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George Washington Creef's boatyard has been preserved as an interesting museum full of exhibits like this old shad boat of the kind that Creef designed and built back in the early 1900's.

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Boatbuilding still goes on in the Creef shed where the Elizabeth II was launched in 1984 as part of the 400th Anniversary celebrations.

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One of the sleek local racing boats on display in the Creef museum. Boat racing was a popular pastime in the area a half-century ago.

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Beach lovers who enjoy the ambience of a natural, unaltered beach (flat at the water's edge for easy walking, tons of shells, birds galore, etc.) can find it easily accessible at Coquina Beach, a Park Service facility a couple of miles south of Nags Head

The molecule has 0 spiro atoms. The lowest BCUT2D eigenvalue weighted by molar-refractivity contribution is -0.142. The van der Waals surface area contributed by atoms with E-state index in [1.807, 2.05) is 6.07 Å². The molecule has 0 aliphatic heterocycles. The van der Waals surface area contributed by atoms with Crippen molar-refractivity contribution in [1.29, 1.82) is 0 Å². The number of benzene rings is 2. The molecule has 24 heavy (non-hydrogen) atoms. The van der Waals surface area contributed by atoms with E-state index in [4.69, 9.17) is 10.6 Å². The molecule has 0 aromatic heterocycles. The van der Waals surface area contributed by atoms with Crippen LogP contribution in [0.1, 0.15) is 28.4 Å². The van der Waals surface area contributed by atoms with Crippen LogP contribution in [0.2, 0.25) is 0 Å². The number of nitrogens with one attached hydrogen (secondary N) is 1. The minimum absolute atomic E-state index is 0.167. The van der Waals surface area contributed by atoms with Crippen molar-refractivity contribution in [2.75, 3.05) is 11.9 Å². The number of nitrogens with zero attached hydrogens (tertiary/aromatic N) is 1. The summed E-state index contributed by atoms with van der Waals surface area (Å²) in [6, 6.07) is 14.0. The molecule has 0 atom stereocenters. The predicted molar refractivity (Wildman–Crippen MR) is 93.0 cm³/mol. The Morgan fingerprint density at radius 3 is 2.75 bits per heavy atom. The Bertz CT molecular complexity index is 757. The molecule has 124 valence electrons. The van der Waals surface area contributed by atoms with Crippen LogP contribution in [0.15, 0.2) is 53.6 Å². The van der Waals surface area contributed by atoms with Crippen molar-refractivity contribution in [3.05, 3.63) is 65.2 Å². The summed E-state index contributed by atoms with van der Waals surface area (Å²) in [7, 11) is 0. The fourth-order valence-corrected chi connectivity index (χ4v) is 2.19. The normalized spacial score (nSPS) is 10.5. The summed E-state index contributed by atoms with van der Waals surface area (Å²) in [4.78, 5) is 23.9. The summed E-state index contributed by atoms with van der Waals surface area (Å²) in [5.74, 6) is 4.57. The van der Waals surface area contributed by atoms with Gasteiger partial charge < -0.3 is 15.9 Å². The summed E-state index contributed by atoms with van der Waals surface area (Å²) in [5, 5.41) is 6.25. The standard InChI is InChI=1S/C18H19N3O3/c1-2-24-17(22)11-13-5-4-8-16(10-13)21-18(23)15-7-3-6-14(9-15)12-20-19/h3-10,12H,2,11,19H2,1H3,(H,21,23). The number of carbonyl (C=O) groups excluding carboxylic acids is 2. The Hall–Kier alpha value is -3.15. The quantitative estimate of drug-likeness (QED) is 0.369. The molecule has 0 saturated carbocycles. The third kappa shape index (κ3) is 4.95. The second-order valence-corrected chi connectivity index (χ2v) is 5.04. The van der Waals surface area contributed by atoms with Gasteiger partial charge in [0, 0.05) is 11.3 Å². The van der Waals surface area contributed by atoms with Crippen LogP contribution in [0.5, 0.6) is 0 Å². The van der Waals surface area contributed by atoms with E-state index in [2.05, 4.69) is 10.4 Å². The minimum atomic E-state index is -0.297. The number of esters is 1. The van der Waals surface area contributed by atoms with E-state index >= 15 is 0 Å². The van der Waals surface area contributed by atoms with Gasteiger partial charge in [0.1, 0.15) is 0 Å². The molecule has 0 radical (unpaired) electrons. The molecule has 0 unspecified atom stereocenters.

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Coquina Beach is big enough to accommodate horses and riders as well as surfers, sunbathers and fishermen. These folks brought their horses in a van which they parked in the spacious Coquina lot near a beach access crossover.

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At the moment the last week in August and the first week in September are still available. Google "Uncle Jack's Beach Cottage" for more info. Call Cola Vaughan Realty, 252-449-2652 for the latest word on availability.

posted by Uncle Jack at 11:27 AM

Comments [2]

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After retiring in 2005 after 35 years as owner/operator of Yellowhouse Gallery and Annex on the Beach Road in Nags Head, Uncle Jack, accompanied by Mrs. Uncle Jack (a.k.a. Susan), commenced to travel extensively. This blog is a chronicle of their ramblings around the U.S. (in their redoubtable Mini Cooper convertible) as well as visits to England, Ireland, France, Italy, and Malta, interspersed with lengthy stays in South Nags Head and Baltimore between trips. He took a lot of pictures along the way, many of which are posted along with each blog entry.